Why Does Cannabis Make Some People Tired?

Can cannabis make you tired? As it turns out, there is more than one way that the plant can cause heavy eyelids. Various chemical compounds in the herb engage with cells in the human body, creating chemical interactions that Sound confusing? Let us explain; here’s why cannabis makes you tired:

THC

Tetrahydrocannabinol (THC) is the primary compound that causes the cannabis plant’s famous psychoactive “high”. Yet, this compound may also be the culprit behind some of the herb’s sedative effects. THC hijacks the landing sites for other natural compounds that help regulate the body’s biological clock and pleasure centers. Specifically, the psychoactive mimics compounds that may interact with, at least in part, the sleep chemical melatonin. It also changes the concentrations of the pleasure and attention hormone, dopamine.

Let’s look at melatonin first. Melatonin is a neurotransmitter that tells you when its time for bed. The body ramps up melatonin secretion as the sun goes down and decreases its production throughout the day. While research on cannabis and melatonin is admittedly a little sparse, an early 1986 study suggests that THC may increase the release of melatonin shortly after consuming, with a peak melatonin concentration about two hours after inhaling the psychoactive herb. While some research suggests that the effect of cannabis on melatonin may be more complicated than this early study suggests, a boost in melatonin may be one of the reasons the herb causes drowsiness during odd times of the day.

THC’s effects on dopamine are more clear. Dopamine is a neurotransmitter that allows you to feel pleasure from activities like sex, eating, and other enjoyable activities. Yet, the neurotransmitter also has a serious side. Dopamine also lends a hand in attention and drive. It’s dopamine that helps you stay on task and get things done. In low doses, THC can cause a pleasurable dopamine spike. If you consume the herb a little too much for too long, however, research suggests that the plant might contribute to an overall decrease in dopamine. For this reason, you may find yourself a little tired and unmotivated after overdoing it with the THC. Your best bet for avoiding feelings of fatigue after smoking? Consume in moderation.

Terpenes

There’s more to cannabis than just THC. Even some high-THC strains are more sedative than others. So, what gives? The answer to that question is pleasing to the nose. The cannabis plant can produce over 200 aroma molecules, called terpenes. It is the unique combination of these molecules that gives each cannabis strain its individual personality. As luck would have it, the cannabis plant features a large number of sedative terpenes.

When it comes to sleepiness, musky myrcene is a major player. This little molecule provides sweet musk aroma to some cannabis strains, and it is also thought to contribute to the hypnotic and couch-locking effects in some cannabis strains.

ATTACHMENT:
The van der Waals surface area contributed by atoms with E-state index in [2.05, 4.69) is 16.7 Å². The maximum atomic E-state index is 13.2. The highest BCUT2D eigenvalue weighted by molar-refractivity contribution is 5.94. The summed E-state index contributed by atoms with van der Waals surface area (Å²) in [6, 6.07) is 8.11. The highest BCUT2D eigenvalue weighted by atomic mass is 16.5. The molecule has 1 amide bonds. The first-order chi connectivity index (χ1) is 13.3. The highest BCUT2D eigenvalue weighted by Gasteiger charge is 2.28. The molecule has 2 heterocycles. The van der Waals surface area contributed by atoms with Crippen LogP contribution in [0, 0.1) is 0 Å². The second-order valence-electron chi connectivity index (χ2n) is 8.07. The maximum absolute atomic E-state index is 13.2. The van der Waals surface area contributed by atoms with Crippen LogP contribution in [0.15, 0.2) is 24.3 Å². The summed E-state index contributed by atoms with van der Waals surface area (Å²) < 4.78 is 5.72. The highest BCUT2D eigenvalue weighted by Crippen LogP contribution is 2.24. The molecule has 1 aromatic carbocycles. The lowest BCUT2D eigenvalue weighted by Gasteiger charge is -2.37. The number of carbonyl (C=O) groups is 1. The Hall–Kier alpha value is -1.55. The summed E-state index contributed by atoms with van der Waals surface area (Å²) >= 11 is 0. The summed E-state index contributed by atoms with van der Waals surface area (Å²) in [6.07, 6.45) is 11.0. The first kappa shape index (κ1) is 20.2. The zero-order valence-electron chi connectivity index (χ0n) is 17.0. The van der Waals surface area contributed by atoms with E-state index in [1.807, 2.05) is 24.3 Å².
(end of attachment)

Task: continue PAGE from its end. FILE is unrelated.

There’s some research to support this claim. In a 2002 study, researchers tested the effects of myrcene and two additional terpenes on mice. When treated with myrcene extracted from the Lippa alba plant, the mice slept an average of 2.6 times longer than untreated mice. The rodents were given 200 milligrams of the terpene per kilogram of body weight.

Take CBD

As mentioned above, CBD can have alerting effects in low to moderate doses. CBD can also mitigate some of the undesirable side effects of THC. Thus far, research suggests that the non-intoxicating compound can lessen the psychoactivity of THC. It may also decrease visuospatial memory impairments caused by the psychoactive, which may make you to forget things like where you set your keys or where you parked your car. Finally, CBD also seems to counteract some of the appetite-inducing effects of THC.

Consume Smaller Doses of pot

You certainly don’t have to get stoned in order to reap the full medicinal benefits of cannabis. Consuming too much weed is not only a recipe for couchlock, but it can also bring about anxiety-inducing effects that can leave you otherwise unable to function.

More and more studies suggest that the smallest therapeutic dose of cannabis you can take, the better it works. So, if you’re utilizing the plant regularly, it may be worthwhile to take a tolerance break or gradually lower the amount you are consuming.

Drink coffee


Unless you’re prone to anxiety or panic disorder, drinking coffee or green tea can give you a quick boost of energy if weed has you feeling tired. Sometimes dubbed “a poor man’s speed-ball”, many people rightfully assume that mixing caffeine with weed confuses the body since one is a stimulant and the other is a depressant.

However, a 2011 experimental study found that caffeine enhanced the memory-impairing effects of THC in animals and in cell cultures. In fact, caffeine seemed to compliment THC so well that less THC was needed to achieve the same results of the original dosage of just THC alone.
While the research hasn’t been tested in humans, if you can get the same effects using less THC when caffeine is involved, what a great way to give yourself a little pick-me-up! If you’re hoping to avoid falling asleep, finding ways to limit your THC consumption is usually a good idea.

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